European Collateralised Loan Obligations (CLOs) securitise European corporate senior secured loans, providing a valuable alternative source of funding when banks are trying to re-capitalise, or expand their lending activities. In Europe, this route is particularly important because 80% of total long-term lending to corporates is through banks, whereas bank lending represents only about 20% of total financial intermediation in the U.S.
European CLOs issued prior to the financial crisis (known as 1.0 CLOs) proved very robust during the downturn and experienced extremely low default rates - far lower than their US counterparts. This success is due in part to conservative structuring but also to active portfolio management. Post-crisis 2.0 CLOs in the US and Europe were self-modified by the market to give even greater comfort to investors, with the structural changes providing for less leverage, less complexity and greater transparency.
Given the de-leveraging of European bank balance sheets over recent years, the need for new CLO issuance has never been greater. European corporates urgently need capital to grow their businesses. And yet, EU regulators punished CLOs as well as the broader European securitisation market with relatively indiscriminate, harsh risk-retention measures and capital charges. And, as a final coup de grace, actively managed CLOs are currently excluded from the proposed EU categorisation of high-quality securitisations (known as Simple, Transparent and Standardised securitisations).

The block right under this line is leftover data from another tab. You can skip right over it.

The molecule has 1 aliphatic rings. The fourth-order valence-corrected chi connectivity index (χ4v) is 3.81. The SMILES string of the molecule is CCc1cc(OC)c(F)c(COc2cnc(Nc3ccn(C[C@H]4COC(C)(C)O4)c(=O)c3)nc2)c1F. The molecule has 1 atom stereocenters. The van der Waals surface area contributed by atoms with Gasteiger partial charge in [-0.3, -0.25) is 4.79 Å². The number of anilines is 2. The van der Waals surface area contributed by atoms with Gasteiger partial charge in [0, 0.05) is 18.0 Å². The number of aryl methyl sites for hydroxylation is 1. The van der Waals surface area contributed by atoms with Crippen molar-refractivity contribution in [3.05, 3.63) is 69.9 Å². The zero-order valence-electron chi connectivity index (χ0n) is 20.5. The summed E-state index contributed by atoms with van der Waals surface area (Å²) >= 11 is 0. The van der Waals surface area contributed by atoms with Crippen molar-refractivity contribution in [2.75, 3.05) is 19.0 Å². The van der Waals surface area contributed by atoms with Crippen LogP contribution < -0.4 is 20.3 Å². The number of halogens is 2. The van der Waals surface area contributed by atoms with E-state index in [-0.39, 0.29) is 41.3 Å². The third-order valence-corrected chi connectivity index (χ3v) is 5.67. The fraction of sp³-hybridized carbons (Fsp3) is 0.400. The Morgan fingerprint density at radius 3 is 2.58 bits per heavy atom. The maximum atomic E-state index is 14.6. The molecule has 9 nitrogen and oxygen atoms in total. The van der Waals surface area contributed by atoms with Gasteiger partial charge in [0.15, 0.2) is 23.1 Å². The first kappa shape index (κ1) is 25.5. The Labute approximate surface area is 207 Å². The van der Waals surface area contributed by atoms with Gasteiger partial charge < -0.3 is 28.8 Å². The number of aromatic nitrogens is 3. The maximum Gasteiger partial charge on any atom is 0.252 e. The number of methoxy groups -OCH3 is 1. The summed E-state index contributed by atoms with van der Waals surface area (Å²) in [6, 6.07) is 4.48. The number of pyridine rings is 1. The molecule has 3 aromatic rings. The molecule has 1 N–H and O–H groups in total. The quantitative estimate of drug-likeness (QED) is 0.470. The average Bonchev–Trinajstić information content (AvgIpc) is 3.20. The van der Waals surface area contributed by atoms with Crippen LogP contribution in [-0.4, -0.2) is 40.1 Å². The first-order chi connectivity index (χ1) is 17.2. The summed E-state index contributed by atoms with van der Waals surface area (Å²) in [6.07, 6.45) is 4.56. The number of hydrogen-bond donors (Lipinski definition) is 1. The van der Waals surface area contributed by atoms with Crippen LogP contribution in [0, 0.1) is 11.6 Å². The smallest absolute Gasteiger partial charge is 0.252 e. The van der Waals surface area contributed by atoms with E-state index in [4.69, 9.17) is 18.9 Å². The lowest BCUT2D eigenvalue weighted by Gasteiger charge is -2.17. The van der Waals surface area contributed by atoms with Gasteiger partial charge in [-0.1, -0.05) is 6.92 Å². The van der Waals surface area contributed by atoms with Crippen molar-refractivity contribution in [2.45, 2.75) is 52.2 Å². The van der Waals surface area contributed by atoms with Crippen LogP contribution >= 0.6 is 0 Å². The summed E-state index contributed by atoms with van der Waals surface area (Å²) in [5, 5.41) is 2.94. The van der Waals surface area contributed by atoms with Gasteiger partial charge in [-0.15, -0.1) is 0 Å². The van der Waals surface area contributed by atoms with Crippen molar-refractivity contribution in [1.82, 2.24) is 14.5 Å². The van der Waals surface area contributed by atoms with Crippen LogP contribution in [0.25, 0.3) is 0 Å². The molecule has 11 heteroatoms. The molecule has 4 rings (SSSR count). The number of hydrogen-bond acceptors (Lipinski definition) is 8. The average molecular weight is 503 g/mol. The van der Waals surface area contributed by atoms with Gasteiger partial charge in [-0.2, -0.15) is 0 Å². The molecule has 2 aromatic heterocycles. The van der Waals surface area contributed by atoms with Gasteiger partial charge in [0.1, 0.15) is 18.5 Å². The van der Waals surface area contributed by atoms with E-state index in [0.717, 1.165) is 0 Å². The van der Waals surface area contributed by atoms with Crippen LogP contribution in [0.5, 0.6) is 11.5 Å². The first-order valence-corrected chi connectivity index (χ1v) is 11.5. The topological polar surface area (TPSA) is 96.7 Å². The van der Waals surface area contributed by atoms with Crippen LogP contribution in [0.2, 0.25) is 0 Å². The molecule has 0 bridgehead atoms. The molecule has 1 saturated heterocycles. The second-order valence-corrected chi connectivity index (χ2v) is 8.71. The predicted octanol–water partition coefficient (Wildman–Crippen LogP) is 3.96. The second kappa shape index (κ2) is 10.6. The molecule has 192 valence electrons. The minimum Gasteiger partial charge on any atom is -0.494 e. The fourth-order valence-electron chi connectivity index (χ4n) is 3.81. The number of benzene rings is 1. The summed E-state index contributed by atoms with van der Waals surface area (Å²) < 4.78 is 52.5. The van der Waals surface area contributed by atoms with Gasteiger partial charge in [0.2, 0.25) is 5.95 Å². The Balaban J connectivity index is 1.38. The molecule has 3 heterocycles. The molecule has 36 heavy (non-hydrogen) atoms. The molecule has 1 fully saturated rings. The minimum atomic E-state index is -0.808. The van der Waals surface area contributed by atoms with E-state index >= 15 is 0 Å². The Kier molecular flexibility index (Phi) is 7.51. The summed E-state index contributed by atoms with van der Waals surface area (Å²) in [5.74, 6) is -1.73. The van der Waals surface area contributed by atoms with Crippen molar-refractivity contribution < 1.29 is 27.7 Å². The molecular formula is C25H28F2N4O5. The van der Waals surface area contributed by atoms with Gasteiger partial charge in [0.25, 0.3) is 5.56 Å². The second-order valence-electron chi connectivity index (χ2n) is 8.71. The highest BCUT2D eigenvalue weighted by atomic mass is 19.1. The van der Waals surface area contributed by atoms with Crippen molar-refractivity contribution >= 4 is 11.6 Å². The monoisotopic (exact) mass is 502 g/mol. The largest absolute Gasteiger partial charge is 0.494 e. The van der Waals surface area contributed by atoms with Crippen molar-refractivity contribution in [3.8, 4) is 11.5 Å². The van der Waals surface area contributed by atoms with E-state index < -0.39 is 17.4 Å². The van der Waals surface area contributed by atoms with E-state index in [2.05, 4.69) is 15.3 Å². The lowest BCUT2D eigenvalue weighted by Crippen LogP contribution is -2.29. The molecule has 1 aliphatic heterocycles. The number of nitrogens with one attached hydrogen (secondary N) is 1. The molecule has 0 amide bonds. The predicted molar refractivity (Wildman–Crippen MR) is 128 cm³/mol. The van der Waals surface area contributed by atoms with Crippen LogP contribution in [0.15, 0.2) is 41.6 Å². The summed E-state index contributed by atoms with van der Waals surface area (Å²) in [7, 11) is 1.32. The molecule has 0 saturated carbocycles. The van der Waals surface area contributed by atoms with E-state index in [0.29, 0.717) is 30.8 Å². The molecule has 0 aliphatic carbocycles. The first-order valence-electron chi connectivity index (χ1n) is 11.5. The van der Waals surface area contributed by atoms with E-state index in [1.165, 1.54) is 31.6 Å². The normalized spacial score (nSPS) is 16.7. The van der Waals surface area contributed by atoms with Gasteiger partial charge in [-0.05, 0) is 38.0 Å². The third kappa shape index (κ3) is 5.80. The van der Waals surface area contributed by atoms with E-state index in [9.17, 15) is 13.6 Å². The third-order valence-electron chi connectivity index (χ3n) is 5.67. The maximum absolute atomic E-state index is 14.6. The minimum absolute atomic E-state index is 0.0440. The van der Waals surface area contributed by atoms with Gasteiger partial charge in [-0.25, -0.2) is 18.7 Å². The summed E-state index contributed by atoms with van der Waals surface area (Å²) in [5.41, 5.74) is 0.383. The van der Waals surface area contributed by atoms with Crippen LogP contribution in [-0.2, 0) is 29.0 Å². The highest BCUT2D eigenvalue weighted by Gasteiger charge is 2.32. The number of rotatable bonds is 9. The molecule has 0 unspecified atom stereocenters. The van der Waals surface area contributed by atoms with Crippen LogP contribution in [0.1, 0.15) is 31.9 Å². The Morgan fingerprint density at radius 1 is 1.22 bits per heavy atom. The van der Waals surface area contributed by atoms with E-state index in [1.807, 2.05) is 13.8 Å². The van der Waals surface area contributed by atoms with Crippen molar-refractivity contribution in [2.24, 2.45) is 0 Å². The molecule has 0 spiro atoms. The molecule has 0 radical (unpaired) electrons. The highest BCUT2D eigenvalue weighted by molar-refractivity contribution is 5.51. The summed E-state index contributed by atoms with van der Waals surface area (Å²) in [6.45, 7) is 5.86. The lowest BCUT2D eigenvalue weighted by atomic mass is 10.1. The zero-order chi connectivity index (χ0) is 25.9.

Where does this leave European corporates? The larger corporates have been able to issue bonds directly in the market. Private equity firms have increased their direct lending activity to larger corporates and the number of direct lending funds has also risen sharply. Yes, this means that European banks’ share of new lending to European corporates is decreasing. However, the total amount of funding available remains woefully inadequate and European SMEs are taking the brunt of the suffering.
In contrast, the US actively facilitated the re-building of the US CLO market with a more reflective and cautiously-paced approach to the introduction of new regulatory measures on CLOs. The Barr-Scott bill (titled ‘Expanding Proven Financing for American Employers Act’) will be shortly be sent to the full House of Representatives and the bill proposes reduced risk-retention thresholds for high-quality (qualifying) CLOs, i.e. 5% of the CLO equity rather than 5% of all issued notes.
The impressive rebound in US CLO issuance over the last five years has undeniably been a significant contributor to US corporate financing and the US economic recovery, a place where this source of financing receives widespread recognition and support. We all hope that Europe will follow suit.